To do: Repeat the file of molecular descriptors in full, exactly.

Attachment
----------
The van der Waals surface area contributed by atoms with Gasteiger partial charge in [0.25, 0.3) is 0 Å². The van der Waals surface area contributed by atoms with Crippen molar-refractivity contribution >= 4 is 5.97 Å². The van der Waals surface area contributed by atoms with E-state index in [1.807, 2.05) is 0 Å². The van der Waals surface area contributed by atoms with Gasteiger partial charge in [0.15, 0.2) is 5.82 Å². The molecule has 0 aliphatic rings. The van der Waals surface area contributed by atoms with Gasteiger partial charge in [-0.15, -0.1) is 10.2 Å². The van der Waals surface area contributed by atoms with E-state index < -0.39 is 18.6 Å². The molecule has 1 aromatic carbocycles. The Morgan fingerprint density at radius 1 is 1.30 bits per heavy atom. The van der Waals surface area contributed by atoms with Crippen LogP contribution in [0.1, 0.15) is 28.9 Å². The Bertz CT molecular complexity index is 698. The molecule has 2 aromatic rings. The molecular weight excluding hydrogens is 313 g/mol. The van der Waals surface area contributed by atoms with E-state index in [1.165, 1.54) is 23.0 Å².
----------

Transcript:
The van der Waals surface area contributed by atoms with Gasteiger partial charge in [0.25, 0.3) is 0 Å². The van der Waals surface area contributed by atoms with Crippen molar-refractivity contribution >= 4 is 5.97 Å². The van der Waals surface area contributed by atoms with E-state index in [1.807, 2.05) is 0 Å². The van der Waals surface area contributed by atoms with Gasteiger partial charge in [0.15, 0.2) is 5.82 Å². The molecule has 0 aliphatic rings. The van der Waals surface area contributed by atoms with Gasteiger partial charge in [-0.15, -0.1) is 10.2 Å². The van der Waals surface area contributed by atoms with E-state index < -0.39 is 18.6 Å². The molecule has 1 aromatic carbocycles. The Morgan fingerprint density at radius 1 is 1.30 bits per heavy atom. The van der Waals surface area contributed by atoms with Crippen LogP contribution in [0.1, 0.15) is 28.9 Å². The Bertz CT molecular complexity index is 698. The molecule has 2 aromatic rings. The molecular weight excluding hydrogens is 313 g/mol. The van der Waals surface area contributed by atoms with E-state index in [1.165, 1.54) is 23.0 Å².